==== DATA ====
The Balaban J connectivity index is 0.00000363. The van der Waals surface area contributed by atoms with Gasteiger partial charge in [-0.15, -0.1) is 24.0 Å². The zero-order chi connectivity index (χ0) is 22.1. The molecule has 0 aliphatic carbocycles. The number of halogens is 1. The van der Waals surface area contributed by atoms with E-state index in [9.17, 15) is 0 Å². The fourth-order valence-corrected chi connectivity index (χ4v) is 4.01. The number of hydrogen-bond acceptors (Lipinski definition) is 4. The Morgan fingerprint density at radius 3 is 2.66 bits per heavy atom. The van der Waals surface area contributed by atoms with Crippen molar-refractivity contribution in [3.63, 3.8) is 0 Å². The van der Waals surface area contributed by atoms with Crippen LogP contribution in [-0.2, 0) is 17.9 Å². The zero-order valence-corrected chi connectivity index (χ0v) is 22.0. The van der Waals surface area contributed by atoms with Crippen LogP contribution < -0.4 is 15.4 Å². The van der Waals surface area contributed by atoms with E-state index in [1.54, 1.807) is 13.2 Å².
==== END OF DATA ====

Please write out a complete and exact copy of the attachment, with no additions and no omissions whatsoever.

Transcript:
The Balaban J connectivity index is 0.00000363. The van der Waals surface area contributed by atoms with Gasteiger partial charge in [-0.15, -0.1) is 24.0 Å². The zero-order chi connectivity index (χ0) is 22.1. The molecule has 0 aliphatic carbocycles. The number of halogens is 1. The van der Waals surface area contributed by atoms with E-state index in [9.17, 15) is 0 Å². The fourth-order valence-corrected chi connectivity index (χ4v) is 4.01. The number of hydrogen-bond acceptors (Lipinski definition) is 4. The Morgan fingerprint density at radius 3 is 2.66 bits per heavy atom. The van der Waals surface area contributed by atoms with Crippen molar-refractivity contribution in [3.63, 3.8) is 0 Å². The van der Waals surface area contributed by atoms with Crippen LogP contribution in [-0.2, 0) is 17.9 Å². The zero-order valence-corrected chi connectivity index (χ0v) is 22.0. The van der Waals surface area contributed by atoms with Crippen LogP contribution < -0.4 is 15.4 Å². The van der Waals surface area contributed by atoms with E-state index in [1.54, 1.807) is 13.2 Å².